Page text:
Can you imagine what WEA President Charles Hasse would say if a school district decided that all below-average, district-run public schools would be closed down after five years, with all of the adults working there losing their jobs? If you haven't already guessed, I'll tell you: STRIKE!
WILL WEA's PETITION DRIVE SUCCEED? Not necessarily.
The Oregon Education Association used this same tactic when the Oregon Legislature authorized charter schools in 1999. However, they did not hire paid signature gatherers and the all-volunteer effort failed to collect enough signatures to qualify the referendum.
Five years later, Oregon has 40 charter schools, another 15 are scheduled to open this fall, the state has received $19 million in federal charter school funding, and expects to get another $5 million soon!
As the Longview Daily News reported on March 24, 2004: PORTLAND, Ore. "(AP) -- Another 15 charter schools may open in Oregon in the upcoming school year, the latest sign of the movement's growing presence in the state. Oregon is also expecting about $5 million in federal start-up money for charter schools next year, on top of $19 million since 1999, according to Joni Gilles, who specializes in charter schools for the Oregon Department of Education." (www.tdn.com/articles/2004/03/24/oregon/news03.txt)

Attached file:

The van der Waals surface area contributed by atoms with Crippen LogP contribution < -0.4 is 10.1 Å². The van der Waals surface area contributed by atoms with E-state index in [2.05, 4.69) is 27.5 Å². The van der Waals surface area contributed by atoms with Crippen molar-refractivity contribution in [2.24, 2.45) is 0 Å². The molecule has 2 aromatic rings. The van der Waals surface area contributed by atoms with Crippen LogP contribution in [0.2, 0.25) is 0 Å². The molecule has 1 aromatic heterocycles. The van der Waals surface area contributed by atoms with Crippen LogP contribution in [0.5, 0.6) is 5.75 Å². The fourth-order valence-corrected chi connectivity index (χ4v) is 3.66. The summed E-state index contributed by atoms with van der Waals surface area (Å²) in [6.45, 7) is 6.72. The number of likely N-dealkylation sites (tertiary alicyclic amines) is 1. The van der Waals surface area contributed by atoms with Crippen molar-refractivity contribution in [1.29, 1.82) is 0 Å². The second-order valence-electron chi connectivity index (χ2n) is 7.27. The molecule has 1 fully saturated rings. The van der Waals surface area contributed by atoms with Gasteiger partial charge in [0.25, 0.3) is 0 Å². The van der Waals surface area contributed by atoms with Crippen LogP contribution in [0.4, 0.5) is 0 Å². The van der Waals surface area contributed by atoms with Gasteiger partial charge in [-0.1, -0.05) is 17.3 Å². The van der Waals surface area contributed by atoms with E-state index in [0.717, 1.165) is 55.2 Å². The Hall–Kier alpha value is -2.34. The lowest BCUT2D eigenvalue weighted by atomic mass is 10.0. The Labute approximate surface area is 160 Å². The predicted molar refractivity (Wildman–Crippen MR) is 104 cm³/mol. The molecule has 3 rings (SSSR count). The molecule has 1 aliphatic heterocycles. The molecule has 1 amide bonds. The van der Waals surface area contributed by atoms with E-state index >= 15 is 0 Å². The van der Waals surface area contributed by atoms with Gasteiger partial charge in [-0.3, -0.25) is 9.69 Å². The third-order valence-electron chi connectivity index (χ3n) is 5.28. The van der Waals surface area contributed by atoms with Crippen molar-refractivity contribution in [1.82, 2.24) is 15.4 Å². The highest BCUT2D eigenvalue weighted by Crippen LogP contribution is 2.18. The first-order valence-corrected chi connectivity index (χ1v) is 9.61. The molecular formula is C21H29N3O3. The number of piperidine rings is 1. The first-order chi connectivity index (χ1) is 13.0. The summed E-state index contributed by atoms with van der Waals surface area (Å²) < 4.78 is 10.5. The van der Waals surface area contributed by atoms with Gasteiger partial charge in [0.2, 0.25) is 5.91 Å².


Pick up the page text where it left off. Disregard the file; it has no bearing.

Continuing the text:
The WEA and its local, regional and national affiliates bring in more than $45 million/year in mandatory union dues from WA educators and district employees who are required to pay the dues as a condition of employment, whether they want to or not. The WEA obviously has enough money to qualify virtually any referendum or initiative at any time. It is questionable, however, whether they can gather enough signatures using an all-volunteer effort.
WHAT HAPPENS IF THE PETITION DRIVE DOES SUCCEED?
If the WEA is successful in its referendum petition drive, HB 2295 will be suspended until voters statewide make the final decision as part of the November general election on November 2 (the same day Americans will decide who will be their next President).
We can expect the WEA to spend at least $1,000,000 to pay for TV ads that attack charter schools, just as they did in 1996. Hopefully this time the WEA will obey the election laws, instead of secretly funneling money and consultants from the NEA to the anti-charter campaign as the WEA did in 1996 (after the 1996 election, the WEA admitted what happened and paid the largest fine in state history for a campaign finance violation).
Pro-charter citizens would rather spend their money CREATING HIGH-QUALITY PUBLIC SCHOOL CHOICES for the children who need them and the families that want them. However, I have no doubt that pro-charter folks like you will continue to do whatever it takes to bring the choice of charter schools to WA, no matter what the cost and no matter how long it takes.
SEE YOU IN SEATTLE on April 16!Jim
Jim Spady, President & C.E.O,
Washington Charter School Resource Center
4426 - 2nd Avenue NE
Seattle, WA 98105-6191
Jim's office phone: 206/634-0589
Jim's cell phone: 206/949-8484
Jim's e-mail address: JimSpady@WAcharterschools.org
Jim & Fawn's home phone: 206/275-2089
WEA throws support behind anti-charter referendum
Seattle Post-Intelligencer, Friday, March 26, 2004 (web edition)